been demonstrated. We were told it would be
inefficient ; it has proved so potent that an in
furiated administration has been compelled, in
despair of otherwise beating us, to resort to
brute force. We have always said that our
remedy was of right peaceful ; we never said
that it would necessarily be peaceful ; it is al
ways in the power of a bad man to outrage
right by violence, if unrestrained by principle
or a fear of consequences personal to himself.
General Jackson has not furnished the first ex
ample. There has been a Caesar, a Cromwell
and a .Bonaparte—men of towering genius—
who have stooped to play the usurper. Why
may not an inferior spirit without as much
heart as either, and with none of their genius,
aspire to imitate them in those actions of their
lives, which he alone can imitate, because they
In the Legislature, Mr. Pickens declared "he
believed the contest would extd-in -TUe
a........--,..6-vr-rue -- rreSlaeliL - was none less than
the edict of a tyrant ; and if they were for war,
he was ready, and it behooved all- the citizens
of the State to meet the storm with becoming
manliness. He, for one, never would submit—
if driven from the seaboard, he was for carrying
on the war in the interior—if driven from the
interior, he was for a guerilla warfare in the
mountains, and if at last compelled to yield, he
would die contending to the last drop of blood
he had, to sustain the ordinance and the au
Southern vs. Northern Aggressions.
Those who say most about "Northern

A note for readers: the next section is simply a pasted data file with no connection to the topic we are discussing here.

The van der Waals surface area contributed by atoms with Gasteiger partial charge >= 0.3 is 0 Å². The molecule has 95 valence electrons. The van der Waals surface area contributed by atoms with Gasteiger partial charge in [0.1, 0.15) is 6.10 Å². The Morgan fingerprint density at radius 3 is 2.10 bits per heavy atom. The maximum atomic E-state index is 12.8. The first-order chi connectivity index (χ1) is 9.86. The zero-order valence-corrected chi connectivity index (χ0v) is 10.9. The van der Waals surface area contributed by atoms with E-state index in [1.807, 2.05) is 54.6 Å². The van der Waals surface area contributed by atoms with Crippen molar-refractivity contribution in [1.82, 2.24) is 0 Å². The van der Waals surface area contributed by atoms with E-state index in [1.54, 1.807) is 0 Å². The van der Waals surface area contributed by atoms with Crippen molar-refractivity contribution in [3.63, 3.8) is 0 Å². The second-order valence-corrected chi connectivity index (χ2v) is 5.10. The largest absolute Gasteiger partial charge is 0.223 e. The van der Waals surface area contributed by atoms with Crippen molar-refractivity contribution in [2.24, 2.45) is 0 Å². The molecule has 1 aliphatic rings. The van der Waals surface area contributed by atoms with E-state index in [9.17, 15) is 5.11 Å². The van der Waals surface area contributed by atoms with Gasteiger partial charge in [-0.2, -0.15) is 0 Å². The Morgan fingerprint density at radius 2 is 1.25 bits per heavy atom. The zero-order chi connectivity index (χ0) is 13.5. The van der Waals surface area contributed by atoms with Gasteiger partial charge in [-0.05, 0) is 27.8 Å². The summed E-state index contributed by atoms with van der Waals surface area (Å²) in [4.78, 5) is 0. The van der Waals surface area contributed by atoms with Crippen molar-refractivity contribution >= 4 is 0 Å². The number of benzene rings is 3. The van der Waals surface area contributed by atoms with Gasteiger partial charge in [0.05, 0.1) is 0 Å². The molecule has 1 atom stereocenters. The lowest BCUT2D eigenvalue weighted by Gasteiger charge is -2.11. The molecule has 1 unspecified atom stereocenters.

aggressions upon Southern rights," say
nothing about the constitutional laws and
practices at the South, involving the
rights and liberties of citizens of the
North. It is an undeniable fact that in
at least four or five of the Southern States
freedom of speech is practically denied.
It would hardly be too much to say that
freedom of thought is almost denied in
them. For every week we hear of their
citizens expelling men whose sole offences
are a Northern birth and a belief, more
or less strong, in those free principles
which are cherished in the North. These
unconstitutional attacks upon Northern
men are not of recent Origin. They have
not been made merely in the heat of the
excitement which now prevails. But for
a long time we have been hearing of them.
Almost every steamer from the South has
brought home some victim of Southern
intolerance. There was practically no
protection for Northern men in those vio
lent States. Every traveler has been at
the mercy of a mob. We need not now
sit down to calculate the value to us of a
Union in which, while innocent, we are